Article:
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Program aims to get Bartholomew County drug offenders back on track

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BARTHOLOMEW COUNTY, Ind. – The Bartholomew County Council was expected to pass a salary ordinance for a final case worker Monday night, paving the way for a new drug treatment program for men.

Rob Gaskill, who runs residential services at the Bartholomew County Community Corrections Center, says all the pieces are nearly in place for a program called REALM, which stands for Recovery Enables a Life for Men. The program is largely modeled after the county’s program for women called Women Recovering with a Purpose, or WRAP. The women’s program has seen a 74-percent success rate since it started in 2011, according to county officials.

“They want to be productive, they want to be the mother to their children that their children deserve,” Gaskill said.

Starting in January, Gaskill hopes to enroll up to 40 men per year in the yearlong REALM program. It will focus on drug offenders who demonstrate a low-to-moderate risk of being arrested again for crimes related to drugs.

“We’re trying to teach skills that change their behavior, change the way they think,” Gaskill said. “Give them the skills and tools they need to be successful in life.”

Instead of being sent to jail after being arrested, men enrolled in the REALM program will spend about half of the year living in a residential wing of the Community Corrections Center. They will spend five days a week attending classes and undergoing therapy aimed at turning away from drugs and toward a positive lifestyle.

“We believe you have all the ability to change your life and to be productive,” Gaskill said.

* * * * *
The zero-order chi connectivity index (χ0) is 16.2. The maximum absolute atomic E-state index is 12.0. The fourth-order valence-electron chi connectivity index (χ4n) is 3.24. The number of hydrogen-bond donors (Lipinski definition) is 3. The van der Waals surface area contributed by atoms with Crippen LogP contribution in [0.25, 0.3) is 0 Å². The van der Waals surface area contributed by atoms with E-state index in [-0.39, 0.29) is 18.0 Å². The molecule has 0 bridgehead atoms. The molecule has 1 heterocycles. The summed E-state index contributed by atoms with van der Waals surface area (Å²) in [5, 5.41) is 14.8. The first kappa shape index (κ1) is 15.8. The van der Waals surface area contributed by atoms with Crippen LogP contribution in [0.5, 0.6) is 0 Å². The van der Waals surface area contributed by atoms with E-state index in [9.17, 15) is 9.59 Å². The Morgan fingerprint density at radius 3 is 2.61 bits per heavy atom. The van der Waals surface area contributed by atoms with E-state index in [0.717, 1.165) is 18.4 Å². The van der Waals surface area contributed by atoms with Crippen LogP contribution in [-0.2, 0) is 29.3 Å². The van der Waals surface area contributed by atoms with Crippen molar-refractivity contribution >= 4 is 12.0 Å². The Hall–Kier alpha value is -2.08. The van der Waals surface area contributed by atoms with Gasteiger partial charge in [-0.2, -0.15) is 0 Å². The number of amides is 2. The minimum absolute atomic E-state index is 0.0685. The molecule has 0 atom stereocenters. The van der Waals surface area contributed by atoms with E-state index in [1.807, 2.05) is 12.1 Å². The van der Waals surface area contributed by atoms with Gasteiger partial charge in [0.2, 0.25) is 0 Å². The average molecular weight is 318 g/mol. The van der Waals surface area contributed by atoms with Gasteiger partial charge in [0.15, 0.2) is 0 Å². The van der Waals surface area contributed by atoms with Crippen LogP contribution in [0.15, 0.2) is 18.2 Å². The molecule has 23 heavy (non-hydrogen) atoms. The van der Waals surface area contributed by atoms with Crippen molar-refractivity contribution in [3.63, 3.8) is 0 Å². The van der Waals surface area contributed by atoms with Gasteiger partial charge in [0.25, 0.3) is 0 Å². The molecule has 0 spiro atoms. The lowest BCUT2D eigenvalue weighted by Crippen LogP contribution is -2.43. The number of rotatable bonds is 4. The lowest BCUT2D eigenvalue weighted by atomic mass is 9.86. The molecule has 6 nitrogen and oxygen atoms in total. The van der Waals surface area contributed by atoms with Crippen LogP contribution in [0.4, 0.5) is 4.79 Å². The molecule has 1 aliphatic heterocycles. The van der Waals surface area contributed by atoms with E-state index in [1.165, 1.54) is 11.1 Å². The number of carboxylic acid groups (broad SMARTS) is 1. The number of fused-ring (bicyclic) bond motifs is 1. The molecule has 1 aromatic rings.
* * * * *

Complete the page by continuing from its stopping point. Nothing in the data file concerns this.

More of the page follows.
For the second half of the year, program participants will be allowed to live at home on electronic monitoring while continuing the curriculum. Gaskill says the opportunity will allow the men to start applying what they learned in the first half of the program to their home lives and families.

“My goal is to just help, even if it’s just one person each day, make their lives better, make our community better,” Gaskill said.

Columbus Police Lieutenant Matt Harris hopes the REALM program will mean officers won’t have to continue arresting some suspects time after time.

“If we can work together with the court system to get these persons back on track, I think it’s a win for everybody,” Harris said.

Gaskill says funding for the program is already secured. He says the $1.4 million overall budget is a combination of grant funding, state and local dollars. Case workers, mental health professionals and other positions have already been filled. He says research shows the investment in such a program is well worth it.

“For every dollar you spend on residential treatment, you’re actually saving the community around fourteen dollars,” he said. “Because of the children and families and everyone that’s involved in the program.”

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